A national model
Given the success of Get Checking in central Indiana, Purdue Extension took the program statewide in October 2005. The program is now available from Purdue Extension at county offices throughout the state.
Get Checking was started in 1998 by the University of Wisconsin Extension Service, but Haynes-Bordas was the first to turn the program into a partnership among non-profit agencies, financial institutions and education partners. The Indiana coalition currently has 15 financial partners and 10 non-profit educational partners.
“We're one of the few states where Get Checking is a collaboration,” says Haynes-Bordas, whose work with the program was recognized with a national award from eFunds Corp.
Purdue Extension is now the national model for Get Checking, says Melanie Trausch, consumer outreach manager for eFunds, the company that owns ChexSystems. “There are other financial literacy programs, but there are no other programs that are directly associated with ChexSystems . ”
Banks benefit, too
Elizabeth Kiss, Purdue Extension financial management specialist who coordinates the statewide program, says she's always looking for new financial partners. Misconceptions about the people in ChexSystems is among the biggest hurdles she has to overcome to get financial institutions on board.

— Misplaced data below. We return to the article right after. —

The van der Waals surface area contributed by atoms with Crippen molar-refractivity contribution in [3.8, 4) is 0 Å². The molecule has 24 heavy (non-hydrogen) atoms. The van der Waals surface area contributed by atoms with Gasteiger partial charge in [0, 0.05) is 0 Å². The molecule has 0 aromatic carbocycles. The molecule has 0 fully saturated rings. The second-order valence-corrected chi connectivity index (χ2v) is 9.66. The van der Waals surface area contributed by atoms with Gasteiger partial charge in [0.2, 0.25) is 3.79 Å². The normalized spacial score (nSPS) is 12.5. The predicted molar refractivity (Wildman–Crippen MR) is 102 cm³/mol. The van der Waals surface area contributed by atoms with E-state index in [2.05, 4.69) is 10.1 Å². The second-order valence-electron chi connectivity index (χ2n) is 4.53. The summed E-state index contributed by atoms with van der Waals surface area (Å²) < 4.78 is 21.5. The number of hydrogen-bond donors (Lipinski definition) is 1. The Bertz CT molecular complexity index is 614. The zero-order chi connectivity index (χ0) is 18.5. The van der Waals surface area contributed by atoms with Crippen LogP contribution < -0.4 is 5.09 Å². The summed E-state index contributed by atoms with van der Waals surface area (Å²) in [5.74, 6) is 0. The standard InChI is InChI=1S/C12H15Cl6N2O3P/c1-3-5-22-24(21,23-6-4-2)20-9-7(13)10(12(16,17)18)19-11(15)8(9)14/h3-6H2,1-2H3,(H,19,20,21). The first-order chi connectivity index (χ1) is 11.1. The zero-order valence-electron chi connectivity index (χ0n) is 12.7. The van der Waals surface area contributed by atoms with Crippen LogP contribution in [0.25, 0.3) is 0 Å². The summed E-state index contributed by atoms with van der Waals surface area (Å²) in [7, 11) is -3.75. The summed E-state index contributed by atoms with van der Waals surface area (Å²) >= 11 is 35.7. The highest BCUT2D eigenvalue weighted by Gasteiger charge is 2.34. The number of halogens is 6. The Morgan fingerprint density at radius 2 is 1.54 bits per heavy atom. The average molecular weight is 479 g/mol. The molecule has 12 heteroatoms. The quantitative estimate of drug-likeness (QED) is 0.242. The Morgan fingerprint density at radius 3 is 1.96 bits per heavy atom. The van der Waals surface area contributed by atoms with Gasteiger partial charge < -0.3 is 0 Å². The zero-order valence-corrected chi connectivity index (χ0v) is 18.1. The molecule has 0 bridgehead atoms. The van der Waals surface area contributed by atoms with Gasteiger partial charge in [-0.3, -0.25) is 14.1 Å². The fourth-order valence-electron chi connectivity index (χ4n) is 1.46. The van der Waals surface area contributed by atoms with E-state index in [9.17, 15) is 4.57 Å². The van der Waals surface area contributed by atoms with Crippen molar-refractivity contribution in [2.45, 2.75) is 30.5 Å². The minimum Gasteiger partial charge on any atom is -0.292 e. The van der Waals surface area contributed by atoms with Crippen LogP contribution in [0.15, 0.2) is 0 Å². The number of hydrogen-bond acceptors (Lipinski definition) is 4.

“Bankers tend to be pretty conservative,” Kiss says. “But this program is to their benefit. This is a way to give consumers a second chance, collect on bad accounts and gain new customers who have account management skills.” To become a partner, financial institutions pay a one-time contribution and agree to let Get Checking graduates open accounts at their institutions. People who are suspected of checking account fraud cannot be admitted to the program.
Banks are often the first point of contact for participants. “The most common way that we get students is that people go to the bank to open an account and they find out they're in ChexSystems,” Haynes-Bordas says. “If they're lucky, it's a financial institution that's a member of our Get Checking program, and they get handed a brochure.”
Like Woodruff, most people don't know about ChexSystems until they find themselves in it. “These people aren't deadbeats,” Haynes-Bordas says. “They're people who made mistakes. They are fairly well educated and have a fair amount of money. Sometimes people are disgusted that they're there, but by the time they get over that, they don't feel so alone.”
Such is the case with Woodruff. “It made my confidence level just go up. I was very proud—proud because I did it. I was the one who corrected the problem, and it's making me a better person.”